Fujifilm now owns Xerox. The Japanese imaging giant scooped up its joint venture partner for US$6.1b and will consolidate operations to build scale and cut costs in order to remain competitive in a world that doesn't require as much ink on paper as it used to. The new company will be called Fuji Xerox. Things are off to a good start, with 10,000 staff getting the sack. Let me remind you of all the cool shit Xerox did (that it failed to capitalise on), such as laser printers, bitmap graphics, GUI/WYSIWYG interfaces, Ethernet, object-oriented programming and the model-view-controller software architecture. What a legacy! The book Dealers of Lightning is a great read about those magic (and long gone) times at Xerox.
Nintendo announced that the Switch is a money printing machine and that they're gonna start an online service like PlayStation Network or Xbox Live in September 2018. It'll cost $30/yr and you can use it on your Switch to play games and chat online, as well as enjoy a back catalog of old titles. Nintendo also let slip that they're making a new iOS game - Mario Kart Tour. It'll come out in March 2019.
One of the few ways us plebs can find out who's got least-shit robocars is via the Californian DMV. They force anyone testing robocars in their state to submit info on their progress and then the DMV makes it public. From those public records, we now know what Waymo doing better than GM/Cruise and the gap between them and everyone else is vast. Waymo drove 567,366km and experienced 63 disengagements (i.e: the human seatwarmer had to take over). GM drove 211,911km experiencing 105 disengagements and 22 crashes (Waymo had 0). Everyone else's (Nissan, Bosch, etc.) testing is so minor it's practically a rounding error. Also interesting to note is the absence of Tesla & Uber. Tesla said they prefer simulations and Uber didn't bother to get cars on the road in Cali until later in 2017. I wish more US states made this info public.
Remember that GoGet hack I mentioned yesterday? It's been revealed that "entrepreneur and self-proclaimed hacker Nik Cubrilovic" is the alleged person responsible. Old mate found a vuln in GoGet's system and let them know about it, for which GoGet gave him some credit as a thank you. The dodgy stuff occurred later when his girlfriend's account was suspended and he decided to hack his way back in and score the free rides. He's been charged with "two counts of unauthorised access, modification, or impairment with intent to commit serious indictable offence; and 33 counts of take and drive conveyance without consent of owner" and was granted bail under the conditions that include no internet access (fair enough) and no access to cryptocurrency (what?).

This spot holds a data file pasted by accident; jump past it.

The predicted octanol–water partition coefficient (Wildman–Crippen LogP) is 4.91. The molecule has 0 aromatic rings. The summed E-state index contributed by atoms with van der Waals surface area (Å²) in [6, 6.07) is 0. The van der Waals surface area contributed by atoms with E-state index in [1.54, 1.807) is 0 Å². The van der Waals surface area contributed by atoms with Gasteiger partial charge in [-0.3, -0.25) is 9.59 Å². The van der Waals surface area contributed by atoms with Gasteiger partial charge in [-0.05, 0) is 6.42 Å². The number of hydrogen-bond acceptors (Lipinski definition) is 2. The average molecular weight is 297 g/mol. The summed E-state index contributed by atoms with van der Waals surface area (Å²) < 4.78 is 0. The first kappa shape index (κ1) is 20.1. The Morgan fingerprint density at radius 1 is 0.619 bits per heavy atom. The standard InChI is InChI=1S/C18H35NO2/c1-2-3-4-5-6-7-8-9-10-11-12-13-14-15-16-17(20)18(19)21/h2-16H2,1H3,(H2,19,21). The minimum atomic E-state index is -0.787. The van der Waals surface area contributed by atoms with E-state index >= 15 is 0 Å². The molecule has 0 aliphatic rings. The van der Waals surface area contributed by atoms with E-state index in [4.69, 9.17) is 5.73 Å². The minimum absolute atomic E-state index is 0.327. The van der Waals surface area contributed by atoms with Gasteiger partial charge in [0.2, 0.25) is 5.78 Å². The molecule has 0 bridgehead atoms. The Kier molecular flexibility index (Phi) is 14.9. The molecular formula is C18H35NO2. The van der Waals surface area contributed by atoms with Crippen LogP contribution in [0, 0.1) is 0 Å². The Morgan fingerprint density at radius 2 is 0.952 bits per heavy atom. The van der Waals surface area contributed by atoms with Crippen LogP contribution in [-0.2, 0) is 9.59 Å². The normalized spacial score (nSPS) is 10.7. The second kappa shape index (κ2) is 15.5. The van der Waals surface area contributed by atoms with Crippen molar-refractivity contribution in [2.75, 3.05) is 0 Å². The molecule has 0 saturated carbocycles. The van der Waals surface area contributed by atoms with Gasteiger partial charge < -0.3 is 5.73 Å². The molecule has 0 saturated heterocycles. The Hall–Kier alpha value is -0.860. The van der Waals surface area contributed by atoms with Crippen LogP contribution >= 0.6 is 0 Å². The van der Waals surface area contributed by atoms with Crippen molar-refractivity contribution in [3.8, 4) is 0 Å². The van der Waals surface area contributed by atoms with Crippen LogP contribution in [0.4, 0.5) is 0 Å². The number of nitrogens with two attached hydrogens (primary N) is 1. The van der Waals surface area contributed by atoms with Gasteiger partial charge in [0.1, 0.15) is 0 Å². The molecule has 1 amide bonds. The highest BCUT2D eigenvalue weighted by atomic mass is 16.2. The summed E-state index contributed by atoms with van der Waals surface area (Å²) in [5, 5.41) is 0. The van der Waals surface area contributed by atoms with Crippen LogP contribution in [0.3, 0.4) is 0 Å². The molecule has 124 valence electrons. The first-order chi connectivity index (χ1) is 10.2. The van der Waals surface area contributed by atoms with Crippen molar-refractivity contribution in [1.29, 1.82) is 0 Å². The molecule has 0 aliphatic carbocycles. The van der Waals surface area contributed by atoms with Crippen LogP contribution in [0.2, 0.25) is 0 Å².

The 12 year partnership between eBay and PayPal has dissolved, with eBay deciding to instead process payments via a Dutch company called Adyen, who also do payments for Uber and Netflix. Soon, you'll be able to slap your credit card direct into eBay and eBay will process the payment and give the cash to the seller. Hopefully it means the fees for using a card will be reduced, as the 2.5% PayPal charge is an absolute joke. By 2020 eBay and PayPal will no longer be mates. eBay still owns PayPal, but spun it off into a separate company in 2014, after buying it back in 2002. Dunno why you'd announce this before selling PayPal off - you've just made it less attractive as an ongoing concern!
Spotify has a new app called Stations, that's kinda like their spin on Pandora. It's only on Android right now, but you grab it from the Play store, and you're presented with a list of genres and themes for music. Tap one you feel like your ears would appreciate and music starts. Can't skip, can't go back. Old school radio without the annoying DJ. I've been using it today whilst writing this issue, it's alright. You can't get it anywhere else in the world either - just in Australia. I guess if it bombs, Australian Android users with Spotify accounts aren't exactly a huge audience to drop your pants in front of.
China gifted the African Union (it's like a less intense version of the European Union) with a new headquarters in Addis Ababa, Ethiopia. How nice of them, the African Union thought, an enduring symbol of Sino-Afro relations! (it's totally not neo-colonisation ok guys) It was all good until a few months later, when the IT department at the African Union HQ noticed a peak in data use between midnight and 2am, with all the traffic going to Shanghai. The Chinese installed a backdoor into the African Union's computer network whilst they were building it under the guise of it being a gift! Typical Chinese shenanigans really, they don't care who you are, they'll hack ya, it's not even personal, just what they do.
Zeynep Tufecki is one of the most interesting thinkers about the concept of freedom of speech and privacy in the internet age - her Twitter account is a constant stream of thoughts related to those topics and someone I highly recommend you follow it. She's written a piece for Wired about how our current golden age of free speech isn't as good as it sounds. Even though everyone can now have their dissent or idea heard by millions, we now have the problem of determining who we can trust in the sea of voices. On top of that disinformation, most "free speech" is funneled via Google and Facebook, who manipulate what we see in order to make money off it. What a goddamn mess. This month's issue of Wired is one of the best yet actually, check it out if you can.
That's it, see ya tomorrow!